Samsung to Bring Quad-Core ARM Processor to The Market in 2012

Submitted by lalit on April 22, 2010 - 8:33pm.

Analyst believe that ARM processors will overtake Intel Atom processors in the netbook and tablet market by end of 2012, signs of which have already started appearing with success of devices like iPad. This has made companies like Samsung who have traditionally used Intel Atom processor to focus on development of ARM processors for their netbook lineup.

A leaked roadmap from Samsung shows that the company is working on number of ARM based processors and netbooks based on these processors should come to the market by end of this year. The first ARM processor that Samsung will use in their netbook will be 1GHz Cortex A8 chip that the company introduced last year and started shipping in Q1 2010. The netbooks will combine ARM processor made by Samsung with Google Chrome OS or Ubuntu OS.

After the initial launch of Cortex A8 processor this year, Samsung will focus on next generation ARM Cortex A9 and Cortex A5 chip architectures. Samsung plans to ship the following ARM based chips in coming years:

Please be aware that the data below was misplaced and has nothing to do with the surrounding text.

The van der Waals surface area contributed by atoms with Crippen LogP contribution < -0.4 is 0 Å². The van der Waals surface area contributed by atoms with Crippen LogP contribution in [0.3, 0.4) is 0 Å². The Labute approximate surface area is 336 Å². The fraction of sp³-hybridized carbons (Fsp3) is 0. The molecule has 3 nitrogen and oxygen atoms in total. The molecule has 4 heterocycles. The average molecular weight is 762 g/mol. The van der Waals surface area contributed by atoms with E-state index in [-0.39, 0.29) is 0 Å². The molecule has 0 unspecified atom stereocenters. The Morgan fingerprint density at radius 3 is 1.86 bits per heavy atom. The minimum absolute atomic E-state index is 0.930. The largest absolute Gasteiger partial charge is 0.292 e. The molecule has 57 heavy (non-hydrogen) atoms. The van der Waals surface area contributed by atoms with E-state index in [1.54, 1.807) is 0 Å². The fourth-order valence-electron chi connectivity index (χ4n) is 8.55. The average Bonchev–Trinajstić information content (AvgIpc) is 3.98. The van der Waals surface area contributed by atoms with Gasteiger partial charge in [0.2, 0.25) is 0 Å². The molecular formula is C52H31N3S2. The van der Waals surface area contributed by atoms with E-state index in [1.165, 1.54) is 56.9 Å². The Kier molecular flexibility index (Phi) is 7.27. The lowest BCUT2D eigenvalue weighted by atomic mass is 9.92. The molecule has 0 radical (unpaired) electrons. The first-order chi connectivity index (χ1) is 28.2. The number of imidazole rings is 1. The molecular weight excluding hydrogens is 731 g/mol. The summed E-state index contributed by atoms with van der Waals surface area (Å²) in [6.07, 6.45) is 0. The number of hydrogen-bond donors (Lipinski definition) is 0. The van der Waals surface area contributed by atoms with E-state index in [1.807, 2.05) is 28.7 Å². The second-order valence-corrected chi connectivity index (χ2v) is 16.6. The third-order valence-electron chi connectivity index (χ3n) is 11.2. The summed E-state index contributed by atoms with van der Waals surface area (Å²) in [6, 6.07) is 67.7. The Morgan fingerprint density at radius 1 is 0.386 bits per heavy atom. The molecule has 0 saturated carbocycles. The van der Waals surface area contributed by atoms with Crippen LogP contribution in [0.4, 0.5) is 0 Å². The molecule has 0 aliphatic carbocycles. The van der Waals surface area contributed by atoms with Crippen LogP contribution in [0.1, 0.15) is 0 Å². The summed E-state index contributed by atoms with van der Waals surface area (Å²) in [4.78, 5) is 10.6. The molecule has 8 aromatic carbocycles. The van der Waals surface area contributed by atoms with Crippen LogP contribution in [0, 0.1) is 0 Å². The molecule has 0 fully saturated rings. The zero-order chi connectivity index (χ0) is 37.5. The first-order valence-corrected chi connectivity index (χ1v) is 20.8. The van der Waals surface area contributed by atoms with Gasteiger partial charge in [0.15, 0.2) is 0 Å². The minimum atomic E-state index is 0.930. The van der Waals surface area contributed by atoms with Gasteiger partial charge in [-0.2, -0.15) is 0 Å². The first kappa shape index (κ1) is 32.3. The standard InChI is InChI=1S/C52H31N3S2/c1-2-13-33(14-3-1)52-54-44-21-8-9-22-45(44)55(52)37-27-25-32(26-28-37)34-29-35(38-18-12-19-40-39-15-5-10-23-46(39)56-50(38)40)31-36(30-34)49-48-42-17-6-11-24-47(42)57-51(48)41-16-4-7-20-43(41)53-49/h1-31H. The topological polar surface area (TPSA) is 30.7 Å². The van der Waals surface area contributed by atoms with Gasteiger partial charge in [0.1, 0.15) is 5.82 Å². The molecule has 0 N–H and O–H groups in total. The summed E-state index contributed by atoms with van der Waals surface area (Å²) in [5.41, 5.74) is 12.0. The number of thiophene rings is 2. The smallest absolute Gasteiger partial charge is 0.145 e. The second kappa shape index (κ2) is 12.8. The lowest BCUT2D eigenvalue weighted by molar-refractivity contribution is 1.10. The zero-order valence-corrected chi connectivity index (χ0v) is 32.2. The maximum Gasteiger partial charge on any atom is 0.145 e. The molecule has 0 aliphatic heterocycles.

• Orion: A 800MHz dual-core Cortex A9 chip that Samsung will start sampling in Q3 2010 and ship in Q1 2011
  • Pegasus: A 1GHz single-core Cortex A9 chip, Samsung will start sampling in Q1 2011 and mass production in Q3 2011
  • Hercules: A 1GHz dual-core Cortex A9 chip that Samsung will start sampling in Q3 2011 and ship in Q1 2012
  • Mercury: A 600MHz single-core Cortex-A5 chip, Samsung will ship it by end of 2010 for low end netbooks and smartphones
  • Venus: A 600MHz dual-core Cortex A5 chip that Samsung will ship in 2012/2013
  • Draco: A 1.2GHz dual-core Cortex A9 chip, Samsung plans to ship in 2012
  • Aquila: A 1.2GHz quad-core Cortex A9 chip coming in late 2012 or early 2013

Like Samsung other companies are also planning to ship dual-core Cortex A9 chips by end of this year. These new processors should bring Intel Atom like performance to ARM chip, but with 1/10 the power requirement.
[Via EE Times]